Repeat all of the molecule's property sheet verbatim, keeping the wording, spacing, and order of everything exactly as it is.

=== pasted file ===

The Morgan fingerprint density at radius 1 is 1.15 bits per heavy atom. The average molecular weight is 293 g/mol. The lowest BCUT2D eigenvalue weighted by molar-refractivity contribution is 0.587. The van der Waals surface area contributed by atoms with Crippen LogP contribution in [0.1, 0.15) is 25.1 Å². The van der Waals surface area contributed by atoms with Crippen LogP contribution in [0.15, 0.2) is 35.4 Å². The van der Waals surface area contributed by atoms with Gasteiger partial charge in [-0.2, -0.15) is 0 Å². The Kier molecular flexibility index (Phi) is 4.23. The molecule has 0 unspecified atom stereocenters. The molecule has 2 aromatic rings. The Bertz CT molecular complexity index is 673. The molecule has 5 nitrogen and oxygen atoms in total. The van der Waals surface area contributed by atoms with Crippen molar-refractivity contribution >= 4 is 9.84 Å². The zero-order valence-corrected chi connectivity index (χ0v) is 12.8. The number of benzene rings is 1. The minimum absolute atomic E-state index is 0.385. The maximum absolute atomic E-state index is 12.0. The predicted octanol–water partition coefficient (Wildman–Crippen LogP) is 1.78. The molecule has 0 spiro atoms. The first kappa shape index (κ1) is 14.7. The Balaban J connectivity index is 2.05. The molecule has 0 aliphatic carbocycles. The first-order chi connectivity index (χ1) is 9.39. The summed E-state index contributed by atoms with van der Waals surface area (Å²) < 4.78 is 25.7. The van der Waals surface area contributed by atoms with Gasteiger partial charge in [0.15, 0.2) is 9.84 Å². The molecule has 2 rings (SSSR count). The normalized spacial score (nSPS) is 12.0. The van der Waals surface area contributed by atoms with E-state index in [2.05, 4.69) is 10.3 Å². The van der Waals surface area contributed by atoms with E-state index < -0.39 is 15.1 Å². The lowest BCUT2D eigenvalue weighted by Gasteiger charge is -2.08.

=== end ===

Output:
The Morgan fingerprint density at radius 1 is 1.15 bits per heavy atom. The average molecular weight is 293 g/mol. The lowest BCUT2D eigenvalue weighted by molar-refractivity contribution is 0.587. The van der Waals surface area contributed by atoms with Crippen LogP contribution in [0.1, 0.15) is 25.1 Å². The van der Waals surface area contributed by atoms with Crippen LogP contribution in [0.15, 0.2) is 35.4 Å². The van der Waals surface area contributed by atoms with Gasteiger partial charge in [-0.2, -0.15) is 0 Å². The Kier molecular flexibility index (Phi) is 4.23. The molecule has 0 unspecified atom stereocenters. The molecule has 2 aromatic rings. The Bertz CT molecular complexity index is 673. The molecule has 5 nitrogen and oxygen atoms in total. The van der Waals surface area contributed by atoms with Crippen molar-refractivity contribution >= 4 is 9.84 Å². The zero-order valence-corrected chi connectivity index (χ0v) is 12.8. The number of benzene rings is 1. The minimum absolute atomic E-state index is 0.385. The maximum absolute atomic E-state index is 12.0. The predicted octanol–water partition coefficient (Wildman–Crippen LogP) is 1.78. The molecule has 0 spiro atoms. The first kappa shape index (κ1) is 14.7. The Balaban J connectivity index is 2.05. The molecule has 0 aliphatic carbocycles. The first-order chi connectivity index (χ1) is 9.39. The summed E-state index contributed by atoms with van der Waals surface area (Å²) < 4.78 is 25.7. The van der Waals surface area contributed by atoms with Gasteiger partial charge in [0.15, 0.2) is 9.84 Å². The molecule has 2 rings (SSSR count). The normalized spacial score (nSPS) is 12.0. The van der Waals surface area contributed by atoms with E-state index in [2.05, 4.69) is 10.3 Å². The van der Waals surface area contributed by atoms with E-state index < -0.39 is 15.1 Å². The lowest BCUT2D eigenvalue weighted by Gasteiger charge is -2.08.